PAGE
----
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6.16 Named Address Spaces

As an extension, the GNU C compiler supports named address spaces as defined in the N1275 draft of ISO/IEC DTR 18037. Support for named address spaces in GCC will evolve as the draft technical report changes. Calling conventions for any target might also change. At present, only the AVR, SPU, M32C, and RL78 targets support address spaces other than the generic address space.

Address space identifiers may be used exactly like any other C type qualifier (e.g., const or volatile). See the N1275 document for more details.

6.16.1 AVR Named Address Spaces

On the AVR target, there are several address spaces that can be used in order to put read-only data into the flash memory and access that data by means of the special instructions LPM or ELPM needed to read from flash.

Per default, any data including read-only data is located in RAM (the generic address space) so that non-generic address spaces are needed to locate read-only data in flash memory and to generate the right instructions to access this data without using (inline) assembler code.

__flash
The __flash qualifier will locate data in the .progmem.data section. Data will be read using the LPM instruction. Pointers to this address space are 16 bits wide.
__flash1
__flash2
__flash3
__flash4
__flash5
These are 16-bit address spaces locating data in section .progmemN.data where N refers to address space __flashN. The compiler will set the RAMPZ segment register approptiately before reading data by means of the ELPM instruction.
__memx
This is a 24-bit address space that linearizes flash and RAM: If the high bit of the address is set, data is read from RAM using the lower two bytes as RAM address. If the high bit of the address is clear, data is read from flash with RAMPZ set according to the high byte of the address.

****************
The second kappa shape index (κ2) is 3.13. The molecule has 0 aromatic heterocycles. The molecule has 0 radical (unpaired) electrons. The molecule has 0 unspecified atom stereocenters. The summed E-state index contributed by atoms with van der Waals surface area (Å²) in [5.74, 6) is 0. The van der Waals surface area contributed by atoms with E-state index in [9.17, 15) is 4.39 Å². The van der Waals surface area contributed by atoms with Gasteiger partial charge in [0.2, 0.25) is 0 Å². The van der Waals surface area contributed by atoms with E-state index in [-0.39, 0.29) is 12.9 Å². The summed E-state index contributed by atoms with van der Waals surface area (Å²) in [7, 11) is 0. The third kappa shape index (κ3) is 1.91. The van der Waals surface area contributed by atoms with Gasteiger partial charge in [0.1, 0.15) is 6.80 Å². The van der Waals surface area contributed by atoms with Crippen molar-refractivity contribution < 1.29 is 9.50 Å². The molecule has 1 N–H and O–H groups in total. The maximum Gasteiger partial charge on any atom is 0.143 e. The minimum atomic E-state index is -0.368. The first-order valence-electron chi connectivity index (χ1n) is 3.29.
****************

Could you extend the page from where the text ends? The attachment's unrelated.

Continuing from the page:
Objects in this address space will be located in .progmem.data.

Example

     char my_read (const __flash char ** p)
     {
         /* p is a pointer to RAM that points to a pointer to flash.
            The first indirection of p will read that flash pointer
            from RAM and the second indirection reads a char from this
            flash address.  */
     
         return **p;
     }
     
     /* Locate array[] in flash memory */
     const __flash int array[] = { 3, 5, 7, 11, 13, 17, 19 };
     
     int i = 1;
     
     int main (void)
     {
        /* Return 17 by reading from flash memory */
        return array[array[i]];
     }

For each named address space supported by avr-gcc there is an equally named but uppercase built-in macro defined. The purpose is to facilitate testing if respective address space support is available or not:

     #ifdef __FLASH
     const __flash int var = 1;
     
     int read_var (void)
     {
         return var;
     }
     #else
     #include <avr/pgmspace.h> /* From AVR-LibC */
     
     const int var PROGMEM = 1;
     
     int read_var (void)
     {
         return (int) pgm_read_word (&var);
     }
     #endif /* __FLASH */

Notice that attribute progmem locates data in flash but accesses to these data will read from generic address space, i.e. from RAM, so that you need special accessors like pgm_read_byte from AVR-LibC together with attribute progmem.

Limitations and caveats

6.16.2 M32C Named Address Spaces

On the M32C target, with the R8C and M16C cpu variants, variables qualified with __far are accessed using 32-bit addresses in order to access memory beyond the first 64 Ki bytes. If __far is used with the M32CM or M32C cpu variants, it has no effect.

6.16.3 RL78 Named Address Spaces

On the RL78 target, variables qualified with __far are accessed with 32-bit pointers (20-bit addresses) rather than the default 16-bit addresses. Non-far variables are assumed to appear in the topmost 64 KiB of the address space.

6.16.4 SPU Named Address Spaces

On the SPU target variables may be declared as belonging to another address space by qualifying the type with the __ea address space identifier:

     extern int __ea i;

When the variable i is accessed, the compiler will generate special code to access this variable. It may use runtime library support, or generate special machine instructions to access that address space.